Numba Review – Much More Fun Than Doing Your Taxes
Numba is a puzzle game from Cobra Mobile. While most puzzle games involve matching colors or shapes or making words out of letters, this as you might surmise, uses numbers in its puzzle mechanic. Essentially the goal is to find and highlight a series of at least three numbers on a ten by eight grid of them.
By a series, it can be simply instances of a number in a row, like 1-1-1-1; increasing by a fixed amount, like 1-2-3 or 1-5-9 or 2-4-6; or by doubling, like 1-2-4-8. You simply move the cursor over the tile you want to start from, then press and hold either X or O, then move the d-pad in the directions of numbers you want to add to the series. Once done, you let go of the button and it counts up your score and new tiles fill the board.
There are complications to this of course. Some tiles give you bonuses, like extra time or points or an extra jumble. That last, jumble, lets you scramble or shuffle the letters on the board when you can’t find a series when you hit the right shoulder button.
But other tiles hinder you, or at least complicate gameplay. Some change their numbers every time you enter in a series. There is also a matching set of fire and ice tiles. Fire ones burn out eventually, while ice ones can’t be used until they become unfrozen. And then there are the vanishing tiles, that fade in and out of existence much like a B-list actor.
There are three modes. Classic mode is timed, you only have a minute or two to do a level. Essentially, if you’ve played the game Bookworm, it’s like that, but with numbers. Each level is different in terms of what numbers are on the board and their frequency. Early on you only have a few numbers, generally 1-2-3, but later on it uses almost all the digits. Though once in a while it reverts to something much simpler. One level was simply all 1s.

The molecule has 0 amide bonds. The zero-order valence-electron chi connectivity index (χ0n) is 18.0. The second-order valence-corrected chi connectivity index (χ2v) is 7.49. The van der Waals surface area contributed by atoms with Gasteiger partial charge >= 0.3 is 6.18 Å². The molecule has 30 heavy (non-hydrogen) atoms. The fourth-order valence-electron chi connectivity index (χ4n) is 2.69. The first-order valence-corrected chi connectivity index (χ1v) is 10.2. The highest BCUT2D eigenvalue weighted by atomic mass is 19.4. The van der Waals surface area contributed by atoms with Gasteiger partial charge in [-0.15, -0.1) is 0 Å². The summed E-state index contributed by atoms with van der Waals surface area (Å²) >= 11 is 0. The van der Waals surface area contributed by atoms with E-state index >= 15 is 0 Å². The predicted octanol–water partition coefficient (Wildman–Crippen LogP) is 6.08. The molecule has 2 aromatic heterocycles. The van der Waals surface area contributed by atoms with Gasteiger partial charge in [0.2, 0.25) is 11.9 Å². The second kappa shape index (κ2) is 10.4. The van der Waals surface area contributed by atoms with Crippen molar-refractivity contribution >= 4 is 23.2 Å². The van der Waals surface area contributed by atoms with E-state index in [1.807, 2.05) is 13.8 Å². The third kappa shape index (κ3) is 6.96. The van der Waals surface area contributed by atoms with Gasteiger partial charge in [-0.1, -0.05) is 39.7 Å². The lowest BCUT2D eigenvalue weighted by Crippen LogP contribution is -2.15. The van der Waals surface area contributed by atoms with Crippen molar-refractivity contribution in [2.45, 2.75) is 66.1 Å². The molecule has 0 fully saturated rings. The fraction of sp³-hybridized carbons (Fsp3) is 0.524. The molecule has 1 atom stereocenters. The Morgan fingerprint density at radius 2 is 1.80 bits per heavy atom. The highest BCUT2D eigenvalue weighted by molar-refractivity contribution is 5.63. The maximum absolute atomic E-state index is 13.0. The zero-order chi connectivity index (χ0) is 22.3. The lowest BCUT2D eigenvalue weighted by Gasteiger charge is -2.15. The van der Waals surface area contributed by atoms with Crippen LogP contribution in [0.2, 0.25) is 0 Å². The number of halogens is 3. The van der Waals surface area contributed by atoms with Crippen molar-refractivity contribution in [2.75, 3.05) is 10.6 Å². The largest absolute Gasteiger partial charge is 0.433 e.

What I found confusing is that just what it takes to pass a level seems to vary. Sometimes you can pass one simply by making one series of numbers. Other levels require dozens. You are displayed a % meter, so you have some indication of your progress, but it’s hard to say exactly. I think it’s score related. Unfortunately, you seemingly always have to start at level 1. There is no level select nor is there any sort of difficulty selection.
Timeless is just like classic mode, but untimed. So basically you just play until you get sick of playing further. Unfortunately, you can’t select levels here, either.
Puzzle is the mode I had the most fun with. The goal here is to remove all the tiles from a preset layout. While the first couple of these are easy, most require some thought and involve trickery with the special tiles. You can replay any of the ones you’ve beaten. But you cannot skip any if you get stuck. There are 84 of these.
The presentation is quite striking, with an art and music style straight out of the 1970s, if I closed my eyes I could almost pretend I was at the lounge of a Holiday Inn. The developers must be Japanese though, because it uses their button method – O to select, X to cancel. Confusing at first until I realized it.
It’s a very solid game, but cut corners keep it from truly being great. The gameplay of classic mode is entertaining enough for a while, but I quickly got sick of having to start at the first level every time I played. Especially as the levels I had trouble with seemed unfairly long in how many series I needed to make.
Similarly, while I really enjoyed puzzle mode, once you get stuck, you’re stuck. Being able to skip a puzzle and come back to it later would have been great.
All in all though, it’s a very nice little puzzler, you more than get your money’s worth.